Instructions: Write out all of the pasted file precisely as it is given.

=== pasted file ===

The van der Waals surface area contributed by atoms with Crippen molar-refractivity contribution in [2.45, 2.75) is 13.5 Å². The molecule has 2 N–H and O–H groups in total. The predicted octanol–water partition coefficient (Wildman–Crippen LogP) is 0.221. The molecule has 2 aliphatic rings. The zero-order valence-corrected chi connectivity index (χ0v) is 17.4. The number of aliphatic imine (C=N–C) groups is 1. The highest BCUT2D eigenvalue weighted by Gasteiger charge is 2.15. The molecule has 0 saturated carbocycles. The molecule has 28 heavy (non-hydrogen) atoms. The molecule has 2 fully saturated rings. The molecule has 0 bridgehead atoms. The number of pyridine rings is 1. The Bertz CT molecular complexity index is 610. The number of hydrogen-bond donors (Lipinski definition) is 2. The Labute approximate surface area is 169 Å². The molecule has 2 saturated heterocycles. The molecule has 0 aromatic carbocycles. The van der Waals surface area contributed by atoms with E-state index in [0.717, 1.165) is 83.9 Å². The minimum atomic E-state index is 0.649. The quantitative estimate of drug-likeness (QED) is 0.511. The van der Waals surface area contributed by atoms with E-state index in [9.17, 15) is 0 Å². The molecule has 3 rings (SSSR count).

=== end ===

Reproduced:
The van der Waals surface area contributed by atoms with Crippen molar-refractivity contribution in [2.45, 2.75) is 13.5 Å². The molecule has 2 N–H and O–H groups in total. The predicted octanol–water partition coefficient (Wildman–Crippen LogP) is 0.221. The molecule has 2 aliphatic rings. The zero-order valence-corrected chi connectivity index (χ0v) is 17.4. The number of aliphatic imine (C=N–C) groups is 1. The highest BCUT2D eigenvalue weighted by Gasteiger charge is 2.15. The molecule has 0 saturated carbocycles. The molecule has 28 heavy (non-hydrogen) atoms. The molecule has 2 fully saturated rings. The molecule has 0 bridgehead atoms. The number of pyridine rings is 1. The Bertz CT molecular complexity index is 610. The number of hydrogen-bond donors (Lipinski definition) is 2. The Labute approximate surface area is 169 Å². The molecule has 2 saturated heterocycles. The molecule has 0 aromatic carbocycles. The van der Waals surface area contributed by atoms with E-state index in [0.717, 1.165) is 83.9 Å². The minimum atomic E-state index is 0.649. The quantitative estimate of drug-likeness (QED) is 0.511. The van der Waals surface area contributed by atoms with E-state index in [9.17, 15) is 0 Å². The molecule has 3 rings (SSSR count).